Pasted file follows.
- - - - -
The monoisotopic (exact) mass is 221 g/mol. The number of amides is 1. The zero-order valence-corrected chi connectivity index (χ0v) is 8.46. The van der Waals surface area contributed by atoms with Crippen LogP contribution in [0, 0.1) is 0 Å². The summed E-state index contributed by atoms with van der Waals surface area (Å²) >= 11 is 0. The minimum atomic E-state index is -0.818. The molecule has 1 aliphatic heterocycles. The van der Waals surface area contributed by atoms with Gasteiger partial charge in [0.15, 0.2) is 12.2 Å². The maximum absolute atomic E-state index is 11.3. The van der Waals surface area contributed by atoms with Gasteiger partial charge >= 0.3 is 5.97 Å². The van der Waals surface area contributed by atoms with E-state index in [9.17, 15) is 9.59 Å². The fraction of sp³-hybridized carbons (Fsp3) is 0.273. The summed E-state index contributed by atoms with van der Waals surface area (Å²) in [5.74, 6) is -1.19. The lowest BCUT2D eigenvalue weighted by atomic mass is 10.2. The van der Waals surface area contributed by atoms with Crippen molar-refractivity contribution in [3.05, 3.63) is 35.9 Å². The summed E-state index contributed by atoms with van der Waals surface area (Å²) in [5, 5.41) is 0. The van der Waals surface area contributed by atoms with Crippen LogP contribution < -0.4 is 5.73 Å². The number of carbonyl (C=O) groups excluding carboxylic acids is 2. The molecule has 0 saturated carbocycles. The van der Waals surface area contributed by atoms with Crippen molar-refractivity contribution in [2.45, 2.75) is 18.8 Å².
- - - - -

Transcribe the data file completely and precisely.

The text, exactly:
The monoisotopic (exact) mass is 221 g/mol. The number of amides is 1. The zero-order valence-corrected chi connectivity index (χ0v) is 8.46. The van der Waals surface area contributed by atoms with Crippen LogP contribution in [0, 0.1) is 0 Å². The summed E-state index contributed by atoms with van der Waals surface area (Å²) >= 11 is 0. The minimum atomic E-state index is -0.818. The molecule has 1 aliphatic heterocycles. The van der Waals surface area contributed by atoms with Gasteiger partial charge in [0.15, 0.2) is 12.2 Å². The maximum absolute atomic E-state index is 11.3. The van der Waals surface area contributed by atoms with Gasteiger partial charge >= 0.3 is 5.97 Å². The van der Waals surface area contributed by atoms with E-state index in [9.17, 15) is 9.59 Å². The fraction of sp³-hybridized carbons (Fsp3) is 0.273. The summed E-state index contributed by atoms with van der Waals surface area (Å²) in [5.74, 6) is -1.19. The lowest BCUT2D eigenvalue weighted by atomic mass is 10.2. The van der Waals surface area contributed by atoms with Crippen molar-refractivity contribution in [3.05, 3.63) is 35.9 Å². The summed E-state index contributed by atoms with van der Waals surface area (Å²) in [5, 5.41) is 0. The van der Waals surface area contributed by atoms with Crippen LogP contribution < -0.4 is 5.73 Å². The number of carbonyl (C=O) groups excluding carboxylic acids is 2. The molecule has 0 saturated carbocycles. The van der Waals surface area contributed by atoms with Crippen molar-refractivity contribution in [2.45, 2.75) is 18.8 Å².